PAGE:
Gianni Doglia, besides being the name of the winery, is also the name of the winemaker. For our visit, we would be interacting with his sister – Paola, and she was a delight. Friendly, bubbly and knowing all about the family winery. So much fun to visit.
Our tasting was held along with our picnic lunch. Since the vineyard was a little wet in spots, we had our picnic under the pergola. Such a sacrifice!
We first heard a little bit about the winery and the wines that they produce, while looking over the spectacular views of the vineyards below. Being in Monferrato, their primary wines are Moscato, Grignolino and Barbera. Interestingly, they have also planted a small plot of Riesling in one of their vineyards.
Afterwards, we settled in for lunch and some wine. We had a wonderful picnic-style lunch with bread, cheese, sausage, agnolotti, melanzane and hazelnuts. We also tasted the winery’s Moscato D’Asti, Grignolino, Ruche’ Di Castagnole Monferrato, Barbera D’Asti and Nebbiolo. All were very good, with the Barbera D’Asti – Bosco Donne being my favorite. While we were eating and tasting, Gianni arrived and gave a wave as he hurried into the winery.
After we finished up our picnic, we had a few minutes to enjoy the views, buy a couple bottles of wine for back at the apartment and we were able to sneak a quick peek as they were bringing in grapes to be crushed.
After we finished up at the winery, we piled back into the car to head to our final wine destination of the day, the Demarie Winery. While some might be thinking three winery visits in one day is insanity, I say “Nay”!
Luckily, the tasting pours are just that – a taste, probably just an ounce. All of the wines have been so good, and we have a driver guide, so Carpe Diem!
We arrived at the winery after a beautiful ride through the hills of the Roero. The weather is gorgeous and the landscapes are like something you only dream about. This is the essence of La Dolce Vita.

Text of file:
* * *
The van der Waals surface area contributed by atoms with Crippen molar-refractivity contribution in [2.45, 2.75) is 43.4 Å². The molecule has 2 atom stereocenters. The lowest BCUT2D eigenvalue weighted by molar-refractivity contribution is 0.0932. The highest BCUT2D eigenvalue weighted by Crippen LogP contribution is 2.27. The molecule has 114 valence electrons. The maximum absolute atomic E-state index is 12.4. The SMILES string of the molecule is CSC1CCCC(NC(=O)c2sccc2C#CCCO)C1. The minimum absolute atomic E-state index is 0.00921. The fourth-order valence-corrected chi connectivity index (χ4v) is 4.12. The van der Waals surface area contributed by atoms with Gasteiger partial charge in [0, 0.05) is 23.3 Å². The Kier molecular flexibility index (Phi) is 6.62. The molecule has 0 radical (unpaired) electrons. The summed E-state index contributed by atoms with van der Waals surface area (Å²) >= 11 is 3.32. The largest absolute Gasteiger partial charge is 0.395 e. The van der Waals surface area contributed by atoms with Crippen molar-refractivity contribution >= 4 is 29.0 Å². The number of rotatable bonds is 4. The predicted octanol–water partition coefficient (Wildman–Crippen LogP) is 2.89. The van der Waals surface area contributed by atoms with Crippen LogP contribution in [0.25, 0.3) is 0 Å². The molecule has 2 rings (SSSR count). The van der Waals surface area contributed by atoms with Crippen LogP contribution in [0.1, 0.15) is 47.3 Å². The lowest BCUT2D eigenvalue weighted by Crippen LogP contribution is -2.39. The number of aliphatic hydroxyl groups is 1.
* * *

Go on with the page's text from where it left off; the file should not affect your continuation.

Demarie is another family owned winery located in the Roero. They make some very good wines, especially their red wines and do so in an environmentally friendly manner. While they are not organic, they are close. They are also very conscious of their footprint and use solar energy to generate electricity, and they recycle their water.
So once again, we bought three bottles to drink back at the apartment before heading back to Alba for the evening.
It was truly a great day of touring and wine tasting. The wineries that we went to were all high quality, small producers that really care about the wines they produce. Additionally, the people we met were fantastic. All went out of their way to make us feel welcome and we were most appreciative of their efforts to tell us their story in English.
We are very happy to have Luca with us. Besides being very personable, he has also studied to be a Sommelier and really adds so much to our tastings. He also provides much background about the wine regions and vineyards. And he plays good music!
Luca dropped us off back in Alba and we are very much looking forward to tomorrow’s tours.
We only had a short turn around time before dinner this evening. Unfortunately, Jan was a bit under the weather and decided to skip dinner and rest up for tomorrow. Like the last battalion of brave soldiers, David, Sue and I were steadfast in our desire for good food.
Our dinner tonight was at Ristorante Il Centro in Priocca. It came highly recommended by Valerie, as well as being one of my top picks. We just hoped it would live up to its reputation.
We had a bit of a shaky start. There was some confusion over where our driver would pick us up, which caused us to be about twenty minutes late. When we arrived, we were very apologetic, but they reassured us that it was not a problem and welcomed us warmly.
As for the restaurant itself, it would probably be called upscale casual. There were people in suits and dresses and there were also people there in T-shirts and sneakers. Luckily, we were somewhere in between.
The food would probably be called upscale fantastic! Everything was homemade, exceptionally delicious and served by an extremely conscientious waitstaff. Other than that, it was ok…
They started by bringing us what we thought was an amuse-bouche, but really was a small appetizer platter and all Items were amazingly tasty. They also brought us warm, homemade breads that were awesome.
I don’t want to run out of superlatives because we haven’t even received our first course. For our primi, David chose the risotto, which was creamy and cheesy; Sue and I both had the Tajarin with white truffles. I don’t remember the Italian word, so I’ll go with Molto yummy!
For our secondi or main course, we all had the veal cheek with a fig reduction. It was served over a small bed of mashed potatoes and was so tender it fell apart just seeing your fork come near. All three of us were savoring each bite.
Unfortunately, our driver was returning, so we had to skip out on dessert. However, while they were preparing the check, they brought us out a dessert sampler – a taste of four different dessert selections. Needless to say, we were impressed.
We paid the bill and the Maitre’D, who is also the owner’s son, walked us out to the door, thanking us for coming. Our ride was waiting so we hopped in and headed back to town.